A publication of the Kentucky Center for Public Service Journalism

Warner has shaken up the world of 3D printing with Gorilla Maker; now has big plans for future growth

By Kevin Eigelbach
Northern Kentucky Tribune

With his Verona-based Gorilla Maker, Glenn Warner has already disrupted the world of 3D printing.

As a partner in the Downtown Cincinnati startup Physna, Warner seems poised to help disrupt the world of quality control.

Glenn Warner stands in “The Zoo,” that section of the house trailer in Verona where Gorilla Maker makes its 3D printers (photo by Kevin Eigelbach)

More on that later. First, let’s talk about what’s new at Gorilla Maker.

The company operates from a 1,500 square-foot house trailer next to Warner’s home, on a country road in southern Boone County. It’s packed with printers, workstations, parts and plastic models of gorillas that Warner gives away at exhibitions.

Space is so limited that it’s hurting productivity, Warner said.  Employees don’t have enough room to work on more than on project at a time. So he’s eyeing a 7,000-square-foot building for lease on Industrial Drive in Florence, where he hopes to move the business in late May or early June.

If business continues to grow as it has, the company will likely need even more room.

New CEO with big plans

On May 2, after a 60-day trial, Warner hired Anthony Kelly as the company’s new CEO. Kelly, a former adjunct professor of entrepreneurship at Northern Kentucky University, has worked the past 10 years for Tech Allies Consulting Group LLC, an “enterprise implementation and mobility project development firm.”

Warner felt Gorilla Maker needed a CEO, he said, because “the biggest thing in startups is that the owner thinks he can do everything and fails miserably.” Although he’s run the company since he founded it in 2013, Warner felt his skills were better suited to designing and making things.

Kelly has already put Gorilla Maker in front of big companies like IBM and large players in the oil and gas industry. He sees Gorilla Maker printers on oil rigs in offshore drilling platforms, places where it’s difficult to get parts, which Gorilla Maker printers could make onsite.

Warner expects that with Kelly’s help, Gorilla Maker will earn $500,000 in revenue this year, which would be 2.5 times as much as the $200,000 it earned in 2017.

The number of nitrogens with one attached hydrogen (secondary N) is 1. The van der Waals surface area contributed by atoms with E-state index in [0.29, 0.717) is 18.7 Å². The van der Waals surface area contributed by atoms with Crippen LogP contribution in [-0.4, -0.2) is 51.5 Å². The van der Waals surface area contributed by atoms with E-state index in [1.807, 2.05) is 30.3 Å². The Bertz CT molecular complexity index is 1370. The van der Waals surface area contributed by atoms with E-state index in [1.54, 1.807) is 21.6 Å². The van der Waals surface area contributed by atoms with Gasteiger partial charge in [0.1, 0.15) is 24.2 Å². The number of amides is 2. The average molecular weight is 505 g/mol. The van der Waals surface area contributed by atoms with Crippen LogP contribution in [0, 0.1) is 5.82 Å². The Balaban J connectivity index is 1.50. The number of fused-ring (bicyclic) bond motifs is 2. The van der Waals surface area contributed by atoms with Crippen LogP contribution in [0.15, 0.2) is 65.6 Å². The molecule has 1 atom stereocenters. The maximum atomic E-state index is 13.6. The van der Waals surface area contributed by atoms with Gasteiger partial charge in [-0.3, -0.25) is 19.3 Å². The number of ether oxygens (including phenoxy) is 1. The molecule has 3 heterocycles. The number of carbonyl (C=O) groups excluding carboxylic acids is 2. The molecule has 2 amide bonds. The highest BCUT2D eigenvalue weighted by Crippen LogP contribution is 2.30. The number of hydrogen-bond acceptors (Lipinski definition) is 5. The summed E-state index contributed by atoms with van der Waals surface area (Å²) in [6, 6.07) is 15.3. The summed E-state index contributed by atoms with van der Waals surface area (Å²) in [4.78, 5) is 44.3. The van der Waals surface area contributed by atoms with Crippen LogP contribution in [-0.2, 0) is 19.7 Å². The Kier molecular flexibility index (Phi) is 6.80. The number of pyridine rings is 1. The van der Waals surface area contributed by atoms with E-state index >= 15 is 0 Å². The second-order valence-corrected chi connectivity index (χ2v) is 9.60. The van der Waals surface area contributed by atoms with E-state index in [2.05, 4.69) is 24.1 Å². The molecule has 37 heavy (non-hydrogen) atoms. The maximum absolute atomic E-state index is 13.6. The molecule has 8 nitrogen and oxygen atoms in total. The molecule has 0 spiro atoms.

“Tony makes us think in larger deals,” Warner said.

That includes selling printers to enterprises in deserts, where parts are also hard to come by. Warner said he himself knows how to design and build printers that can withstand harsh environments, but he doesn’t know how to sell them.

Over the next 26 months, Kelly wants to take Gorilla Maker from its current 20 employees to 800, Warner said. In the shorter term, over the next 18 months, he hopes to hire 80 new people to become trainers for 3D printing.

Most of the present employees are high school students, with whom Warner seems to have a knack for helping to find their work ethic. He gives them purpose, he said, which is something they don’t always feel in school.

In creating Gorilla Maker’s four models of 3D printer, Warner has become quite an expert on the subject of 3D printing. Kelly wants to make Warner a sort of expert for hire, something Warner said he wouldn’t have thought of himself.

“I thought I had big dreams, but Tony corrected me,” Warner said.

Physna growing rapidly in Cincinnati

Speaking of big dreams, Warner and his partner in Physna, Paul Powers, have some for that company too.

Physna makes software that can compare and analyze 3D models. Management’s marketing it to schools, Powers said, because it can prevent students from printing things like parts for weapons or other objects they shouldn’t be making. But he said it can also save manufacturers millions by “seeing” parts on a level much deeper than the eye can see.

He said that level of inspection could also prevent disasters such as the recent engine failure on a Southwest Airlines plan that killed a passenger.

When Powers explained the idea for Physna to Warner about 18 months ago, Warner told him he thought the idea was worth $1 billion.

Physna now has about a dozen employees in 6,000 square feet at 30 W. Third St. in Cincinnati. It’s close to launching a software that automates quality control during 3D printing, one of several existing or potential tie-ins with Gorilla Maker technology.

Some of the largest companies in the world are looking at Physna software to replace their current quality control systems, Powers said.

“It’s going to change manufacturing,” Warner said. “At the end of the day, when you’ve build a part, you’ve got to know if it’s a go or no go. We can tell you what’s wrong with that part and identify that flaw … and we can tell you in about 10 seconds.”

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